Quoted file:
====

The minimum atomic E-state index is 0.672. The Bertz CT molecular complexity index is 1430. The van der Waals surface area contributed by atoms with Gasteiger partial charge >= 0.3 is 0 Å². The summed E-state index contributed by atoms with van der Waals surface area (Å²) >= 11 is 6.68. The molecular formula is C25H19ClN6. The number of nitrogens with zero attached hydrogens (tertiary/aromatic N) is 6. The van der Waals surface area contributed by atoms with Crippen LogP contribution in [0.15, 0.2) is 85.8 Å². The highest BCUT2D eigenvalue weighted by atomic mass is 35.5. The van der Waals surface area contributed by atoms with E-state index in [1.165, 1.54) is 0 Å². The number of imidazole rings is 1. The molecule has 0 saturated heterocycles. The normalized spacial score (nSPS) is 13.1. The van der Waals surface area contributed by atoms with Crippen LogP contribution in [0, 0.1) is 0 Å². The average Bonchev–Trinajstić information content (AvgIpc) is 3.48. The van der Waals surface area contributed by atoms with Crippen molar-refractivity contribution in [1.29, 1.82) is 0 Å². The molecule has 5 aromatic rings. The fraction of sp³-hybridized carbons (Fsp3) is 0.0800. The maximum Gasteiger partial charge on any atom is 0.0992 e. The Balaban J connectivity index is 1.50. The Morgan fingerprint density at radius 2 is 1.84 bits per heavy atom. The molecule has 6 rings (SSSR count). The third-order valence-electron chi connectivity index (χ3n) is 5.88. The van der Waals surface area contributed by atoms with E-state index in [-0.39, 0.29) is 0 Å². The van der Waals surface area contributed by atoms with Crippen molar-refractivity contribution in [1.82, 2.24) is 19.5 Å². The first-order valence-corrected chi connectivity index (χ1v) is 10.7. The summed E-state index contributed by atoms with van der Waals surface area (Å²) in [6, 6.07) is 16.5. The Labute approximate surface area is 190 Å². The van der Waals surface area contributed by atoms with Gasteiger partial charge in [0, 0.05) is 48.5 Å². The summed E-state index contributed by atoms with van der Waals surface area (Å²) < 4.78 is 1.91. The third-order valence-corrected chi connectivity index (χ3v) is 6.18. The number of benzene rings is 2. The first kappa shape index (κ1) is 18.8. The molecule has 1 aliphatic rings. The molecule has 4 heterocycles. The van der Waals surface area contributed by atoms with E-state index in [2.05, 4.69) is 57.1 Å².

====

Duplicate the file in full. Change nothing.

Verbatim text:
The minimum atomic E-state index is 0.672. The Bertz CT molecular complexity index is 1430. The van der Waals surface area contributed by atoms with Gasteiger partial charge >= 0.3 is 0 Å². The summed E-state index contributed by atoms with van der Waals surface area (Å²) >= 11 is 6.68. The molecular formula is C25H19ClN6. The number of nitrogens with zero attached hydrogens (tertiary/aromatic N) is 6. The van der Waals surface area contributed by atoms with Crippen LogP contribution in [0.15, 0.2) is 85.8 Å². The highest BCUT2D eigenvalue weighted by atomic mass is 35.5. The van der Waals surface area contributed by atoms with E-state index in [1.165, 1.54) is 0 Å². The number of imidazole rings is 1. The molecule has 0 saturated heterocycles. The normalized spacial score (nSPS) is 13.1. The van der Waals surface area contributed by atoms with Crippen LogP contribution in [0, 0.1) is 0 Å². The average Bonchev–Trinajstić information content (AvgIpc) is 3.48. The van der Waals surface area contributed by atoms with Crippen molar-refractivity contribution in [1.29, 1.82) is 0 Å². The molecule has 5 aromatic rings. The fraction of sp³-hybridized carbons (Fsp3) is 0.0800. The maximum Gasteiger partial charge on any atom is 0.0992 e. The Balaban J connectivity index is 1.50. The Morgan fingerprint density at radius 2 is 1.84 bits per heavy atom. The molecule has 6 rings (SSSR count). The third-order valence-electron chi connectivity index (χ3n) is 5.88. The van der Waals surface area contributed by atoms with E-state index in [-0.39, 0.29) is 0 Å². The van der Waals surface area contributed by atoms with Crippen molar-refractivity contribution in [1.82, 2.24) is 19.5 Å². The first-order valence-corrected chi connectivity index (χ1v) is 10.7. The summed E-state index contributed by atoms with van der Waals surface area (Å²) in [6, 6.07) is 16.5. The Labute approximate surface area is 190 Å². The van der Waals surface area contributed by atoms with Gasteiger partial charge in [0, 0.05) is 48.5 Å². The summed E-state index contributed by atoms with van der Waals surface area (Å²) < 4.78 is 1.91. The third-order valence-corrected chi connectivity index (χ3v) is 6.18. The number of benzene rings is 2. The first kappa shape index (κ1) is 18.8. The molecule has 1 aliphatic rings. The molecule has 4 heterocycles. The van der Waals surface area contributed by atoms with E-state index in [2.05, 4.69) is 57.1 Å².